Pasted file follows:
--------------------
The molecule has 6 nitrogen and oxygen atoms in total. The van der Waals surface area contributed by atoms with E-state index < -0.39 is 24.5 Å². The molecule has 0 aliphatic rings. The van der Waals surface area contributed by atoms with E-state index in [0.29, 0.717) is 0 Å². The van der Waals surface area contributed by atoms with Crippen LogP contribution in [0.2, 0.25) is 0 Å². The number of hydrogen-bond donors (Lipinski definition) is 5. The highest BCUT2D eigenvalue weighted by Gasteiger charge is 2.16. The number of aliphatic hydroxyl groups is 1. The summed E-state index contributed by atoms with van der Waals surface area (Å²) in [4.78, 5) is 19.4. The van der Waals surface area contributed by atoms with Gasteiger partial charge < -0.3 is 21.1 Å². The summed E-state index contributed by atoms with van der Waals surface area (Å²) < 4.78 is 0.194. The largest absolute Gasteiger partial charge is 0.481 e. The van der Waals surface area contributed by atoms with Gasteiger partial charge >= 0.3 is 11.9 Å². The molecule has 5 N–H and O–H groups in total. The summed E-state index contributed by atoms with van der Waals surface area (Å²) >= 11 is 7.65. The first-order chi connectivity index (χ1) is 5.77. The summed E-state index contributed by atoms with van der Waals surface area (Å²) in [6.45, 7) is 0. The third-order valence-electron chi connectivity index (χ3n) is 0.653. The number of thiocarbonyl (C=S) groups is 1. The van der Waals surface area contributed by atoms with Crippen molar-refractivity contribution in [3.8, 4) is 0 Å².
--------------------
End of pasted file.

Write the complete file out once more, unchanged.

The molecule has 6 nitrogen and oxygen atoms in total. The van der Waals surface area contributed by atoms with E-state index < -0.39 is 24.5 Å². The molecule has 0 aliphatic rings. The van der Waals surface area contributed by atoms with E-state index in [0.29, 0.717) is 0 Å². The van der Waals surface area contributed by atoms with Crippen LogP contribution in [0.2, 0.25) is 0 Å². The number of hydrogen-bond donors (Lipinski definition) is 5. The highest BCUT2D eigenvalue weighted by Gasteiger charge is 2.16. The number of aliphatic hydroxyl groups is 1. The summed E-state index contributed by atoms with van der Waals surface area (Å²) in [4.78, 5) is 19.4. The van der Waals surface area contributed by atoms with Gasteiger partial charge < -0.3 is 21.1 Å². The summed E-state index contributed by atoms with van der Waals surface area (Å²) < 4.78 is 0.194. The largest absolute Gasteiger partial charge is 0.481 e. The van der Waals surface area contributed by atoms with Gasteiger partial charge >= 0.3 is 11.9 Å². The molecule has 5 N–H and O–H groups in total. The summed E-state index contributed by atoms with van der Waals surface area (Å²) >= 11 is 7.65. The first-order chi connectivity index (χ1) is 5.77. The summed E-state index contributed by atoms with van der Waals surface area (Å²) in [6.45, 7) is 0. The third-order valence-electron chi connectivity index (χ3n) is 0.653. The number of thiocarbonyl (C=S) groups is 1. The van der Waals surface area contributed by atoms with Crippen molar-refractivity contribution in [3.8, 4) is 0 Å².